Using W.H.O. data, a website called Worldometer keeps a running tally of data related to everything from demographics to economics, and also provides a continuously updated total for abortions performed in the calendar year. As of this writing, the number of abortions for 2021 stood at 1,113,770.
According to W.H.O., there are an estimated annual 40-50 million abortions in the world, which corresponds to approximately 125,000 abortions performed each day.
Currently, abortion is the leading cause of death in the world, with some 42.7 million abortions performed in 2020, followed by heart disease, cancer, and lower respiratory disease.
Abortions in the United States disproportionately target the black population, with black children aborted at more than 3 times the rate of white children. This means that by functional standards, abortion is a deeply racist institution, regardless of the intent of the abortion industry.
According to the most recent abortion data (2018) provided by the Centers for Disease Control (CDC), black women have the highest abortion rate in the United States and white women have the lowest.
Among white women in the U.S., there are 110 abortions for every 1000 live births, whereas among blacks, there are 335 abortions for every 1000 births. Blacks are therefore aborted at over 3 times the rate of whites and more than half of all black deaths in the U.S. are the result of abortion.
More than a third (33.6 percent) of all deaths by abortion in the United States in 2018 happened to black babies, despite the fact that blacks represent just 12.3 percent of the population.
Conversely, non-Hispanic whites, who make up 60.6 percent of America’s population, account for only 38.7 percent of all U.S. abortions.
Even in its origins, the abortion movement, spearheaded by the Planned Parenthood Federation, Marie Stopes International, and EngenderHealth has been no friend to blacks, despite their official propaganda to the contrary.
Margaret Sanger, founder of Planned Parenthood, the largest abortion provider in the U.S., was a notorious racist and eugenicist, and worked tirelessly to reduce the black population. As part of the eugenics movement in the 1930s, Sanger thought that abortion could effectively cull “inferior races” from the human gene pool.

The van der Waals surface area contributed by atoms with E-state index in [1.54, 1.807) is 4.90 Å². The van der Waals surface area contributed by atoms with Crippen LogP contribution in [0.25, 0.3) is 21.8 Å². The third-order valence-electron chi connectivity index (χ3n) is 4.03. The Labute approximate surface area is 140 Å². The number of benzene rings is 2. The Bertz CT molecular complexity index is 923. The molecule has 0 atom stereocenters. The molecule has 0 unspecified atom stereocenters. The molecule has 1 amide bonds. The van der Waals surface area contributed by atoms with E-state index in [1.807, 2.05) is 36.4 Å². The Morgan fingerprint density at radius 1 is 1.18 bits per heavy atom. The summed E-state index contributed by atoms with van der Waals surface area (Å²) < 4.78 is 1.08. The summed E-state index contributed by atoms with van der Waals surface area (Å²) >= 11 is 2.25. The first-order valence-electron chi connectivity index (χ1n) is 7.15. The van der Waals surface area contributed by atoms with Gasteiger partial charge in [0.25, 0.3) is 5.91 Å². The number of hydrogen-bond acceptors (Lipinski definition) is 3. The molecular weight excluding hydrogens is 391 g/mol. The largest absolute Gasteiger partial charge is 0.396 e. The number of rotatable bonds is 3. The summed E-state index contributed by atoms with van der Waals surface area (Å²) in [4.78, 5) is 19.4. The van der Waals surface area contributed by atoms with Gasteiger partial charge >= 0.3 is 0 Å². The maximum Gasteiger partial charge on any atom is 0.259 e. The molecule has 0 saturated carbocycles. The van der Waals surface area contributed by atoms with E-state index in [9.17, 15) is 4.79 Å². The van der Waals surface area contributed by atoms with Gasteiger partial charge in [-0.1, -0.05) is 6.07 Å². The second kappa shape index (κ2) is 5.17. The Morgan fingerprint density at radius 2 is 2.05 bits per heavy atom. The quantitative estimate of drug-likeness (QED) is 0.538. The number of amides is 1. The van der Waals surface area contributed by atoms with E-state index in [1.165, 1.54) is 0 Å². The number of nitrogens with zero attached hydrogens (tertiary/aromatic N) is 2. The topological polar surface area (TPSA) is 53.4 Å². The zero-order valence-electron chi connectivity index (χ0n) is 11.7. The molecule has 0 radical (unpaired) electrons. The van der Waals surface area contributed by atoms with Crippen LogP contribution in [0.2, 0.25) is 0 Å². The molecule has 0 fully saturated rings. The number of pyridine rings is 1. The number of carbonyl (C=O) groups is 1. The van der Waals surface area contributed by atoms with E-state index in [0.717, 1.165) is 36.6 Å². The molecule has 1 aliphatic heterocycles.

Sanger selected inner cities with a high concentration of minorities as the sites for her first abortion clinics, and still today, 79 percent of Planned Parenthood’s abortion facilities are located in black or minority neighborhoods.
Planned Parenthood’s research and propaganda arm, the Guttmacher Institute, was named after former Planned Parenthood president Alan Guttmacher, who was also Vice-President of the American Eugenics Society.
Guttmacher was an advocate of coercive population control, and believed that to achieve a significant reduction of the black population while avoiding accusations of racism, the involvement of the United Nations was indispensable. “My own feeling,” he said in an interview in 1970, “is that we’ve got to pull out all the stops and involve the United Nations.
“If you’re going to curb population, it’s extremely important not to have it done by the damned Yankees, but by the UN. Because the thing is, then it’s not considered genocide. If the United States goes to the black man or the yellow man and says slow down your reproduction rate, we’re immediately suspected of having ulterior motives to keep the white man dominant in the world. If you can send in a colorful UN force, you’ve got much better leverage,” Guttmacher said.
Planned Parenthood has continued to employ Guttmacher’s strategy, using the United Nations to pressure nations to legalize abortion and selecting black women as its spokespersons to conceal its latent racism.
As a 2015 Wall Street Journalarticle concluded: “[I]f liberal activists and their media allies are going to lecture America about the value of black lives, the staggering disparity in abortion rates ought to be part of the discussion.”
A New York state lawmaker has introduced a bill that would allow the government to detain people deemed a potential public health risk, amid concerns that the Covid-19 crisis is being allegedly used to usher in authoritarianism.
Authored by a Democratic member of the New York State Assembly N. Nick Perry, Bill A416 calls for the “removal and/or detention” of individuals who are identified as a “case, contact or carrier” of a contagious disease.
Such person or group of persons shall be detained in a medical facility or other appropriate facility or premises.